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Poulce, n. Fr. the pulfe, T.ü. 1120.
See the n.
T.ji. 1125 Pourchas, n. Fr. acquisition, purchase, 258, 7033. Poure, v. R. 1640, T. ii. 1908, as porc. Poure, adj. Fr. poor, 6769, 6775. Pourtraie, v. Fr. to draw a picture, 96. Pourtrajour, n. a drawer of pictures, 1901. Pourtraiture, a picture or drawing, 1917, 1970. Praflike, n, Fr. practise, 5769. Preamble, n. Fr. preface, 6413. Preambulatioun, n. preamble, 6419. Precious, adj. Fr. over nice, 5730,9836. Predestiné, n. Fr. predestination, T. iv. 966. Predication, n. Fr. preaching, a sermon, 12279. Prees, n. Fr. a press or crowd, 5066, 6104. Prefe, preve, n. Fr. proof, trial, 8663; at preve, T. iii.
1004, upon trial; with evil prefe, 5829, evil may it
prove. See With. Prefiet, n.Pr.Lat. a governour or principal magistrate,
15830. Preife, n. Fr. commendation, 8902. Preise, v. Fr. to commend, 8898, 9420-to value,
9728. Prentis, n. Fr, an apprentice, 4383, 5885. Prentisode, n. apprenticeship, 4398. Preparat, part, pa. Lat. prepared, 16278. Prés, adv. Fr. dear; so I suspect this word is to be un
derstood in ver. 14143, of prés, i.e. at hand, close; de prés, Fr.; or perhaps of prés may be put for in a prees. See Prees. Prese, v. Fr. to press or crowd, 2582; R. 4198.
Present, v. Fr. to offer, to make a present of, 12190;
and with the wine she gan hem to present, L. W.
V. neut. to turn out upon trial, 8876.
pointed weapon, 2608.
to ride hard, 16029; R. 2314.
at the first time; at prime face, T. iii. 921, at first
appearance. Prime, n. the first quarter of the artificial day, T. ii.
1995 ; half way prime, 3904, prime half spent. See
phorically for the season of action or business.
376; or it be prys, or it be blame, Conf. Am. 165. Privé, adj. Fr. private; privé and apert, 6696, private
and publick; privé man,8395, a man entrusted with private business.
Prively, adv. privately, 1445.
ginally to take cuttings from vines, in order to plant them out; from hence it has been used for the cutting away of the superfluous shoots of all trees, which we now call pruning, and for that operation which birds, and particularly hawks, perform upon them: selves, of picking out their fuperfluous or damaged feathers. In allusion to this latt fente Damianis faid to proine and pike himself, 9885. Gower, speaking of an eagle, says,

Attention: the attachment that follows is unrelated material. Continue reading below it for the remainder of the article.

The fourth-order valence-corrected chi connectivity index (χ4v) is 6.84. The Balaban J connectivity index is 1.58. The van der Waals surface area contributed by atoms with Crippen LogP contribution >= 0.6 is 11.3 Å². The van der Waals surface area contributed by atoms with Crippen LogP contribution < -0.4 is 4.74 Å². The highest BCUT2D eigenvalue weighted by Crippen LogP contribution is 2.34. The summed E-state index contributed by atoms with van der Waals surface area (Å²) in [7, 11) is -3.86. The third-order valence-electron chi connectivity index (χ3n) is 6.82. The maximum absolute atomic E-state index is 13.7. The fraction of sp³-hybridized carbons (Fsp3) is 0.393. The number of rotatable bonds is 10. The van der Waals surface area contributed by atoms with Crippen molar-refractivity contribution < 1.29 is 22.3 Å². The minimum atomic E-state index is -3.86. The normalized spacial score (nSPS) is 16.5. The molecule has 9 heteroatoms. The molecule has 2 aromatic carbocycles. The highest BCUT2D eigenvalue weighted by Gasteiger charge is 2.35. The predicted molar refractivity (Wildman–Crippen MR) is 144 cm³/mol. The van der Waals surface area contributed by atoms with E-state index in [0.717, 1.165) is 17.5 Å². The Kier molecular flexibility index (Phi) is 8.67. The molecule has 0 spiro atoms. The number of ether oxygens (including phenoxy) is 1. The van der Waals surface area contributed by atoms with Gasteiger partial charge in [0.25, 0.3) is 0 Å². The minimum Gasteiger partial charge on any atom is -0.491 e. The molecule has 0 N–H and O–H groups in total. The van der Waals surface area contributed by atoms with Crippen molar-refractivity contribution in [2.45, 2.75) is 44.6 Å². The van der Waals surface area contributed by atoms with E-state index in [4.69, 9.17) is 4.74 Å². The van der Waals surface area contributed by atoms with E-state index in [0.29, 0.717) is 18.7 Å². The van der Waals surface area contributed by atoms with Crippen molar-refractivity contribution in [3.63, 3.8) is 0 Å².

For there he pruneth him and piketh,
As doth an hauke, whan him wel liketh. Conf. Am. 139. Prolle, v. to go about in search of a thing, 16830. Provable, adj. Fr. capable of being demonstrated, R,
5414. Provende, n. Fr. præbenda, Lat. a prebend, a daily or
annual allowance or stipend, R.6931. See Du Cangę
in v. Præbenda. Provendre, n. a prebendary, T. L. ii. 326. Proverbe, n. Fr. Lat. a prudential maxim, 62 33,9441. Proverbe, v. to speak proverbially, T. iii. 294. Provostry, n. Fr the office of provoit or prefect; pre
feitura, Bo. iii. pr. 4. Prow, 11. Fr. profit, advantage, 12234, 13338. Prowelle, n. Fr. integrity, bo. iv. pr. 3. Pruce, pr. n. Prusia, 53. Pruce, adj. Prussian, 2124. Pruned, pa. t. C. D. 1874, as proined. Ptbolomee, pr. n. 5764, 5906. See the n. on ver. 5764,
17278, and Rom, de la R. 7399, 19449
Puella and Rubens, 2047, the names of two figures in
geomancy reprefenting two constellations in hea-
Mars direct, Sp.
a hen whose feathers are pulled or plucked off will
in the epithet than I apprehended. Penice, v. Fr. to punish, R. 7187; T. v. 1706. Pure, adj. Fr. mere, very. See the n. on ver. 1281,
and add these instances, pure fere, Du. 1251, pure
kind, F. ii. 316.
discourse, T. ii. 897-
in v. Aurora,
Quad, quade, adj. Teut. bad. See the n. on ver.4345,
noise occasioned by any obstruction in the throat. Qualme, n. Sax. sickness, 2016-the noise made by a raven, 'T. v. 382.
Quappe, v. to tremble, to quake, T. iii. 52; L. W. 865.
lefe full queint, R. 3079. See ver. 11530. He made
it strange--cunning, artful, 3605,4049--trim, neat, Queinte, pa. t. & part. of quench, v. Sax. quenched,
trimness, P. 255-cunning, P. 226.
qucmeth, Conf. Am. 68.
11806, the most expeditious way.
2337, became alive.